Bradycardia: When divers contact the water by face, their heart rate decreases by 20% on average (it may decrease by 50% in trained people).
Peripheral Vasoconstriction: This is the phase I have mentioned above. Our veins feeding our arms and legs get narrower, resulting the blood to get collected in the chest area. This is both for saving enough oxygen and heat for brain and heart (vital organs).
Blood Shift: If a diver is deep diving, the blood plasma and the water can get through our organs like our lungs. This mechanism helps us to save our organs from increased pressure. When there is water inside and outside, the pressure is equalized as you know. When the pressure is decreased (when we surface), the blood plasma and the water in our lungs are cleared after a deep dive.
So, when we feel cold underwater, our blood is collected in our chest area for several reasons. The total volume of the blood is in fact constant. But because it is all collected in the chest area, our brain gives its command to the kidneys (as we have already discussed), urine is produced, need to pee occurred…
When we have a perfect buoyancy underwater (read the buoyancy article for more information about hovering underwater), we don’t have a gravity on us. The gravity is a must for a healthy circulation system. I am sure you have seen medical professionals and first aid personnel interfering a victim. If there is a cut in victim’s arm, for example, the medical personnel raise that arm. Why? Because they want to reduce the blood circulation of this arm. Normally, the heart feeds that arm by the help of gravity. When the arm is raised above the heart level, the heart cannot pump enough blood to that arm. You can understand how the gravity is important in our circulation system.
Let’s return to our topic. when a diver has a perfect buoyancy underwater (this is a scuba diver’s number one wish), the non-gravity occurs and the blood is again gets collected in the chest part. Just like in Cold Water Immersion Diaresis, our heart will give the command to the kidney to produce urine. Then we have the need to pee again!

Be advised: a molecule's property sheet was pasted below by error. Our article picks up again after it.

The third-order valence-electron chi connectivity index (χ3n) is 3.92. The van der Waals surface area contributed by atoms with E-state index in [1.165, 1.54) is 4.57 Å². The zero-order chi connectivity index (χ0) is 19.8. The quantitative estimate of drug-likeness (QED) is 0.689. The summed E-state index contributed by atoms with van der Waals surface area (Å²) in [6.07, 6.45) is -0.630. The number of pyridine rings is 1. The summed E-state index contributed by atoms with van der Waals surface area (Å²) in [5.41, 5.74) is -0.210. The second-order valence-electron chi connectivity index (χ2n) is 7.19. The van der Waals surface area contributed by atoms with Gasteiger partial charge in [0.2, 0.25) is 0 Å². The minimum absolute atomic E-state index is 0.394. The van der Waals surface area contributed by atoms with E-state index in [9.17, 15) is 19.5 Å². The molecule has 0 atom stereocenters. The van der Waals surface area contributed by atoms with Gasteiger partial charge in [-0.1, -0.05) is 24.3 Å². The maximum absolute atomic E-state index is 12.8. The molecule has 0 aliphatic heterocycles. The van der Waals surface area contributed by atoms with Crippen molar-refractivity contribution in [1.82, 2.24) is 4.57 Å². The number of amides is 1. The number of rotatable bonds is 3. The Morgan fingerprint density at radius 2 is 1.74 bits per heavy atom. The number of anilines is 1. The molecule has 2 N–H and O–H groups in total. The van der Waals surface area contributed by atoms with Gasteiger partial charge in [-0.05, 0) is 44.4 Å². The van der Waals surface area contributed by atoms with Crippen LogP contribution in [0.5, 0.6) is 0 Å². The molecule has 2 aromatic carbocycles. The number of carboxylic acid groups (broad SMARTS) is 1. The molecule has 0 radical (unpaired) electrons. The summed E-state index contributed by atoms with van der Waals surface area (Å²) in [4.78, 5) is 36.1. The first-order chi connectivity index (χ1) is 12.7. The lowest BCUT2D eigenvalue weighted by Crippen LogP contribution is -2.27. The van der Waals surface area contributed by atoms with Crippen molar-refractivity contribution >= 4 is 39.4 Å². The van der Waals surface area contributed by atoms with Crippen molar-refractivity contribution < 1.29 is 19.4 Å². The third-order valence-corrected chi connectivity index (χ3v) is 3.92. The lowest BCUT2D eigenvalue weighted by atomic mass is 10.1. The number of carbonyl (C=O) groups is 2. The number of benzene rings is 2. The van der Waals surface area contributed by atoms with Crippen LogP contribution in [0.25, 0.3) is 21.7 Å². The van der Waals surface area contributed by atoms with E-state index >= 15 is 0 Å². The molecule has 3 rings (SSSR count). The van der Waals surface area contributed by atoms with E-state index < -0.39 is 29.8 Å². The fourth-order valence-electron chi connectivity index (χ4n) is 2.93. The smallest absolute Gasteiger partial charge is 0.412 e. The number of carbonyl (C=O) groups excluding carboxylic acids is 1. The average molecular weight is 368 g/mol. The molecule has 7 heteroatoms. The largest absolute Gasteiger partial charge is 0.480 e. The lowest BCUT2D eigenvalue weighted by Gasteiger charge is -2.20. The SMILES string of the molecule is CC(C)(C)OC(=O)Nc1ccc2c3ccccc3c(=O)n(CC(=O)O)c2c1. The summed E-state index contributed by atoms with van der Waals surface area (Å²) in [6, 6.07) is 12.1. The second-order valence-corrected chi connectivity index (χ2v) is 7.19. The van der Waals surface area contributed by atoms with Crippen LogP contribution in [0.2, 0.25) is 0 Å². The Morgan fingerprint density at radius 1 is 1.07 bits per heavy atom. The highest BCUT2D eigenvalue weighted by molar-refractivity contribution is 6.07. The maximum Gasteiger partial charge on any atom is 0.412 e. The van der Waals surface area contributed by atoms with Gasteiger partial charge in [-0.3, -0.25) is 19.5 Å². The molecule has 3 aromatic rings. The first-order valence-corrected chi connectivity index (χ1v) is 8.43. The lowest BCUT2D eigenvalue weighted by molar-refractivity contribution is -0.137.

This is the question. The need to pee underwater is N-O-R-M-A-L. Of course it is your choice to pee but if the wetsuit you are wearing is yours, I advise not to struggle with this need. Don’t be shy ! Just remember NOT to wash your wetsuit in a tank that the other divers wash their regulators please !! If you have rented a wetsuit, it may not be that ethical to pee, because someone else is going to wear it. And he/she may not be thinking like “it’s ok, it is just 95% of water and a little bit of other stuff”.
But from now on, you know that the need to pee in your wetsuit is normal and every scuba diver is experiencing this. Feel the Cold Water Immersion Diaresis and non-gravity in your next dive and remember this article.
You can, for example wear a dry-suit to stay warmer underwater and eliminate the Cold Water Immersion Diaresis. This will really decrease your need to pee.
But the non-gravity will still be with you.
Last but not least, don’t stop drinking fresh water before your dives. Not drinking water will not decrease your need to pee in your wetsuit (maybe a very little bit). Drinking water will help you (in avoiding cramps for example, its main cause is dehydration) underwater.